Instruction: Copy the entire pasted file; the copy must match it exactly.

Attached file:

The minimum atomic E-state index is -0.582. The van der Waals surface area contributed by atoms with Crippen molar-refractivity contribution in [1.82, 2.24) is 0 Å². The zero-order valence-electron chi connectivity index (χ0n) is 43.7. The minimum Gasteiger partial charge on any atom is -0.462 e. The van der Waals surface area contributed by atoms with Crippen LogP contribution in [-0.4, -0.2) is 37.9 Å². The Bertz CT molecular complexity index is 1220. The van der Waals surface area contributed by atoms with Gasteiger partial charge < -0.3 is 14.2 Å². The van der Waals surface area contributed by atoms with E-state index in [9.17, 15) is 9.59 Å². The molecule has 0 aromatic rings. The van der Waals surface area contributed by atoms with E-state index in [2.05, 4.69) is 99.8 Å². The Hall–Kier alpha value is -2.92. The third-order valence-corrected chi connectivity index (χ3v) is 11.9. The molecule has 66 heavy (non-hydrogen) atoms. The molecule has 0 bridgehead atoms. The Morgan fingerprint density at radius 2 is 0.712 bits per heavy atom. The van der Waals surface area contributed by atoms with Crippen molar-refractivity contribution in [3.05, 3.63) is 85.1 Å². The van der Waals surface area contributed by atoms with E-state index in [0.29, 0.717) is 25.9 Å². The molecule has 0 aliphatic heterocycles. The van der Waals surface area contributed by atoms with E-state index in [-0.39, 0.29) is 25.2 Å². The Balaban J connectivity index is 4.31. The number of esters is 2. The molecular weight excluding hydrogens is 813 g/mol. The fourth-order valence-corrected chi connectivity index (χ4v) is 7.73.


The minimum atomic E-state index is -0.582. The van der Waals surface area contributed by atoms with Crippen molar-refractivity contribution in [1.82, 2.24) is 0 Å². The zero-order valence-electron chi connectivity index (χ0n) is 43.7. The minimum Gasteiger partial charge on any atom is -0.462 e. The van der Waals surface area contributed by atoms with Crippen LogP contribution in [-0.4, -0.2) is 37.9 Å². The Bertz CT molecular complexity index is 1220. The van der Waals surface area contributed by atoms with Gasteiger partial charge < -0.3 is 14.2 Å². The van der Waals surface area contributed by atoms with E-state index in [9.17, 15) is 9.59 Å². The molecule has 0 aromatic rings. The van der Waals surface area contributed by atoms with E-state index in [2.05, 4.69) is 99.8 Å². The Hall–Kier alpha value is -2.92. The third-order valence-corrected chi connectivity index (χ3v) is 11.9. The molecule has 66 heavy (non-hydrogen) atoms. The molecule has 0 bridgehead atoms. The Morgan fingerprint density at radius 2 is 0.712 bits per heavy atom. The van der Waals surface area contributed by atoms with Crippen molar-refractivity contribution in [3.05, 3.63) is 85.1 Å². The van der Waals surface area contributed by atoms with E-state index in [0.29, 0.717) is 25.9 Å². The molecule has 0 aliphatic heterocycles. The van der Waals surface area contributed by atoms with E-state index in [-0.39, 0.29) is 25.2 Å². The Balaban J connectivity index is 4.31. The number of esters is 2. The molecular weight excluding hydrogens is 813 g/mol. The fourth-order valence-corrected chi connectivity index (χ4v) is 7.73.